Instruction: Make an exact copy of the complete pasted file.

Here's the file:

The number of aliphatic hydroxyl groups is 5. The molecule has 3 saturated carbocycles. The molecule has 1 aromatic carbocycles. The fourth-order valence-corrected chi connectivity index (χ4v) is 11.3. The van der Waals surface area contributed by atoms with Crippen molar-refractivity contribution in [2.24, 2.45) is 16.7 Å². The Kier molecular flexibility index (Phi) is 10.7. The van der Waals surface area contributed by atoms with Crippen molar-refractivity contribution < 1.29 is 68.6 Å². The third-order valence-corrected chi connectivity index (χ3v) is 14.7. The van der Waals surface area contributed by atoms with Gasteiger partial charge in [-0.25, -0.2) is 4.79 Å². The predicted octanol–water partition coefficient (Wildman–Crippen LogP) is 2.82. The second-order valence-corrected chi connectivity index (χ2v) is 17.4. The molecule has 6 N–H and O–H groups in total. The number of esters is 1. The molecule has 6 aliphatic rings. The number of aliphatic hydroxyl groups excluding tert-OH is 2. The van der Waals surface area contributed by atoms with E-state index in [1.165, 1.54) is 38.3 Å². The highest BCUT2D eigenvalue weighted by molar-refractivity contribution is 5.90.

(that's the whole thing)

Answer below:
The number of aliphatic hydroxyl groups is 5. The molecule has 3 saturated carbocycles. The molecule has 1 aromatic carbocycles. The fourth-order valence-corrected chi connectivity index (χ4v) is 11.3. The van der Waals surface area contributed by atoms with Crippen molar-refractivity contribution in [2.24, 2.45) is 16.7 Å². The Kier molecular flexibility index (Phi) is 10.7. The van der Waals surface area contributed by atoms with Crippen molar-refractivity contribution < 1.29 is 68.6 Å². The third-order valence-corrected chi connectivity index (χ3v) is 14.7. The van der Waals surface area contributed by atoms with Gasteiger partial charge in [-0.25, -0.2) is 4.79 Å². The predicted octanol–water partition coefficient (Wildman–Crippen LogP) is 2.82. The second-order valence-corrected chi connectivity index (χ2v) is 17.4. The molecule has 6 N–H and O–H groups in total. The number of esters is 1. The molecule has 6 aliphatic rings. The number of aliphatic hydroxyl groups excluding tert-OH is 2. The van der Waals surface area contributed by atoms with E-state index in [1.165, 1.54) is 38.3 Å². The highest BCUT2D eigenvalue weighted by molar-refractivity contribution is 5.90.